If that seems complicated, realize that it’s just one of the many (and not the hardest) corner cases my colleagues and upstream maintainers have solved in developing this feature.


I’m really proud of all the work that’s been done by my colleagues at Endless and upstream in Gnome to make these features a reality. I want to make it clear that I’ve only done a small part of the work and want to make sure I give credit where it’s due.

Matthew Leeds and Philip Withnall did most of the hard work in Flatpak and OSTree to figure out appropriate plumbing and API. Joaquim Rocha implemented Gnome Software changes to detect and display apps on USB disks. Alex Larsson, Matthias Clasen, and Colin Walters did a lot of work helping us integrate our OSTree and Flatpak changes upstream. Richard Hughes helped with questions about Gnome Software. I created the UI in Gnome Software to copy apps to USB disks.

What’s next

Most of our changes to OSTree and Flatpak are already upstream. Most of our changes to Gnome Software are downstream-only but we definitely want to upstream as much of the UI and Flatpak-related changes as possible. I’ll be analyzing the work required there and working with the maintainers and Gnome UX designers to make sure we’ve got designs suitable for everyone.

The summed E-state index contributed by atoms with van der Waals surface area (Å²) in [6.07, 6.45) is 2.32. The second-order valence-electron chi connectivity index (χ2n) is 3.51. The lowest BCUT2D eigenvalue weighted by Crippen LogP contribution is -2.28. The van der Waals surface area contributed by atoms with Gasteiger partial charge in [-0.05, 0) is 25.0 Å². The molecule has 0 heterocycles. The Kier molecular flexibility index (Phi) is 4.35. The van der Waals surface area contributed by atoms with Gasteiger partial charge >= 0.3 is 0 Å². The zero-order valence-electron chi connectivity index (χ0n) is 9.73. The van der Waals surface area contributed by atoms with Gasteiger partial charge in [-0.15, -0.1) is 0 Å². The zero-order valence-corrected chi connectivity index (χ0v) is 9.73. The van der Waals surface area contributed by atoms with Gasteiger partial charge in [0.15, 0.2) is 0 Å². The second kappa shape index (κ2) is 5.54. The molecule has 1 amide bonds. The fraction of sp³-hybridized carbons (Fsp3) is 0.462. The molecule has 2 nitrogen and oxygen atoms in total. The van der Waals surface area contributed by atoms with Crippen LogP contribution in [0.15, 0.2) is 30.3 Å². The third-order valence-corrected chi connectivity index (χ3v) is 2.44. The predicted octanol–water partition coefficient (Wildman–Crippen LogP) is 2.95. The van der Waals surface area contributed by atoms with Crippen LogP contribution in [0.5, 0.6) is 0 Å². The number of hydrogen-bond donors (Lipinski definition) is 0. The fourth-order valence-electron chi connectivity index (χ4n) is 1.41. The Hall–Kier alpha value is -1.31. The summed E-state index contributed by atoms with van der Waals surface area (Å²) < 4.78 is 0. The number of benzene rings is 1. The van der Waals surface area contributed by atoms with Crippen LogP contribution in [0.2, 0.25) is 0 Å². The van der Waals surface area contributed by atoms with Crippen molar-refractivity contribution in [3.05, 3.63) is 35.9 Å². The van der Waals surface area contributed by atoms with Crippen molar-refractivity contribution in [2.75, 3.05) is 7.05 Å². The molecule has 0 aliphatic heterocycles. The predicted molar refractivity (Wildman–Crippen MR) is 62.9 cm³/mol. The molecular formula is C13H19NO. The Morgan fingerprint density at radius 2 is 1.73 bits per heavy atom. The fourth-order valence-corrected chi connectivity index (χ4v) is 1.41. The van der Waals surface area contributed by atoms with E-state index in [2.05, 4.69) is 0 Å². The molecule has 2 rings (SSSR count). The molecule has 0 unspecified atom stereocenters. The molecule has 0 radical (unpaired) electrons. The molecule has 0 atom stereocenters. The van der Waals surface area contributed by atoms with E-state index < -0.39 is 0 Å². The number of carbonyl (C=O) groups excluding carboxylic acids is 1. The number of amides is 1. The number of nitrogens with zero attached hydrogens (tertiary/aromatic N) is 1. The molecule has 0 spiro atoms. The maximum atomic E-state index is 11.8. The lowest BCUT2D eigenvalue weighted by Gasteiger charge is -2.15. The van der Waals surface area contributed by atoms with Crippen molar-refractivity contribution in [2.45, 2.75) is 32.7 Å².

Apps can be copied to and from USB disks but we still need to finalize the work for OS updates as well. We’re fairly close but it needs UI in Gnome Software. (And I’m sure we’ll find some exciting bugs with wider testing).

LAN updates

USB updates are essential for users without Internet connections but they’re also useful for users with “partial” Internet connections which are limited by quotas/throughput/reliability. Another update solution for people with “partial” Internet access is what we’re calling “LAN updates” and which we usually describe in terms of a classroom. In this scenario, a “teacher” computer has Internet access to receive OS and app updates normally. But it also serves those updates to other “student” computers on its LAN. These “student” computers are intentionally blocked from the Internet to avoid them contributing toward a monthly data cap, using some of the limited bandwidth, etc.

Imagine a 200-MiB app contains a number of books (as PDFs). A newer version of the app adds a book that adds 1 MiB to the total size. For a classroom of 30 computers and a naive app distribution system that does a full download per update, 201 MiB/computer * 30 computers = 5.9 GiB. This single update would blow past the monthly data caps for some of our customers (which can go as low as 350 MiB).

Flatpak is really fine-grained with its updates so this would drop down to a 30 MiB. That’s far more efficient but it’s already a non-trivial portion of a 350 MiB cap and it’s just for a single app update. All these numbers need to be scaled up when you factor in many app updates and an OS update or two.

With LAN updates, this app update would drop down to 1 MiB for the entire classroom. And Endless OS already detects data-metered Internet connections and turns off automatic updates to further reduce data usage in extra-constrained environments. (This setting can be overridden in the system settings at any time).

LAN updates are also nearly ready for deployment in Endless OS.